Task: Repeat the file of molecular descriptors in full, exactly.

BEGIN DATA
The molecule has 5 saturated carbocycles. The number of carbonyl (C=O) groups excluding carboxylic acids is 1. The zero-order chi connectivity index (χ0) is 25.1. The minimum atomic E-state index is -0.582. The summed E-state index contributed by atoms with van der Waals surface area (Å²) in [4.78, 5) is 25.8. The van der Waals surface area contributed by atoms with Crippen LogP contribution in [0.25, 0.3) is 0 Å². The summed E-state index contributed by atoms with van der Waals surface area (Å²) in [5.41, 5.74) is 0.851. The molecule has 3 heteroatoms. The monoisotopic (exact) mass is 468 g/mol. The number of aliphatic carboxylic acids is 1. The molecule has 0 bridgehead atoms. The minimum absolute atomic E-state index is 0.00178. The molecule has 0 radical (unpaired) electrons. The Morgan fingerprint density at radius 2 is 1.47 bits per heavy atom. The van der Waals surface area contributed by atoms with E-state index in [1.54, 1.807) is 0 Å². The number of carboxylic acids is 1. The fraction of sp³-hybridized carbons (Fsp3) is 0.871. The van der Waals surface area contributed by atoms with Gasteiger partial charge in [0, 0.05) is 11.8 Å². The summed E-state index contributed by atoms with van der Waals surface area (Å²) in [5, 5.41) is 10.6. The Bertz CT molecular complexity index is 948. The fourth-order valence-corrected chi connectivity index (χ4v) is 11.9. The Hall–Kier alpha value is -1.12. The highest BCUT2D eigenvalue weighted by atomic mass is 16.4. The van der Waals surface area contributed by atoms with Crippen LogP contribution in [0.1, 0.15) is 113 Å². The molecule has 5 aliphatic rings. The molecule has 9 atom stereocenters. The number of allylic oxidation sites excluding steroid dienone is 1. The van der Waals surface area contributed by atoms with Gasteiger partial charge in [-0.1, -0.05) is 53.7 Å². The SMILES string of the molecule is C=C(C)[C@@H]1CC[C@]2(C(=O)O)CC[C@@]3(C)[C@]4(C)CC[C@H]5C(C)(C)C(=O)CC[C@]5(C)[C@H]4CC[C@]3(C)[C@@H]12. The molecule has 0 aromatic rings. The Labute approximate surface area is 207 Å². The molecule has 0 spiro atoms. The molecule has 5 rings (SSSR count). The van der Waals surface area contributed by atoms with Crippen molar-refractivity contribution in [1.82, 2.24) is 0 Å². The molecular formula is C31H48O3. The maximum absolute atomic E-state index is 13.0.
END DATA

The molecule has 5 saturated carbocycles. The number of carbonyl (C=O) groups excluding carboxylic acids is 1. The zero-order chi connectivity index (χ0) is 25.1. The minimum atomic E-state index is -0.582. The summed E-state index contributed by atoms with van der Waals surface area (Å²) in [4.78, 5) is 25.8. The van der Waals surface area contributed by atoms with Crippen LogP contribution in [0.25, 0.3) is 0 Å². The summed E-state index contributed by atoms with van der Waals surface area (Å²) in [5.41, 5.74) is 0.851. The molecule has 3 heteroatoms. The monoisotopic (exact) mass is 468 g/mol. The number of aliphatic carboxylic acids is 1. The molecule has 0 bridgehead atoms. The minimum absolute atomic E-state index is 0.00178. The molecule has 0 radical (unpaired) electrons. The Morgan fingerprint density at radius 2 is 1.47 bits per heavy atom. The van der Waals surface area contributed by atoms with E-state index in [1.54, 1.807) is 0 Å². The number of carboxylic acids is 1. The fraction of sp³-hybridized carbons (Fsp3) is 0.871. The van der Waals surface area contributed by atoms with Gasteiger partial charge in [0, 0.05) is 11.8 Å². The summed E-state index contributed by atoms with van der Waals surface area (Å²) in [5, 5.41) is 10.6. The Bertz CT molecular complexity index is 948. The fourth-order valence-corrected chi connectivity index (χ4v) is 11.9. The Hall–Kier alpha value is -1.12. The highest BCUT2D eigenvalue weighted by atomic mass is 16.4. The van der Waals surface area contributed by atoms with Crippen LogP contribution in [0.1, 0.15) is 113 Å². The molecule has 5 aliphatic rings. The molecule has 9 atom stereocenters. The number of allylic oxidation sites excluding steroid dienone is 1. The van der Waals surface area contributed by atoms with Gasteiger partial charge in [-0.1, -0.05) is 53.7 Å². The SMILES string of the molecule is C=C(C)[C@@H]1CC[C@]2(C(=O)O)CC[C@@]3(C)[C@]4(C)CC[C@H]5C(C)(C)C(=O)CC[C@]5(C)[C@H]4CC[C@]3(C)[C@@H]12. The molecule has 0 aromatic rings. The Labute approximate surface area is 207 Å². The molecule has 0 spiro atoms. The molecule has 5 rings (SSSR count). The van der Waals surface area contributed by atoms with Crippen molar-refractivity contribution in [1.82, 2.24) is 0 Å². The molecular formula is C31H48O3. The maximum absolute atomic E-state index is 13.0.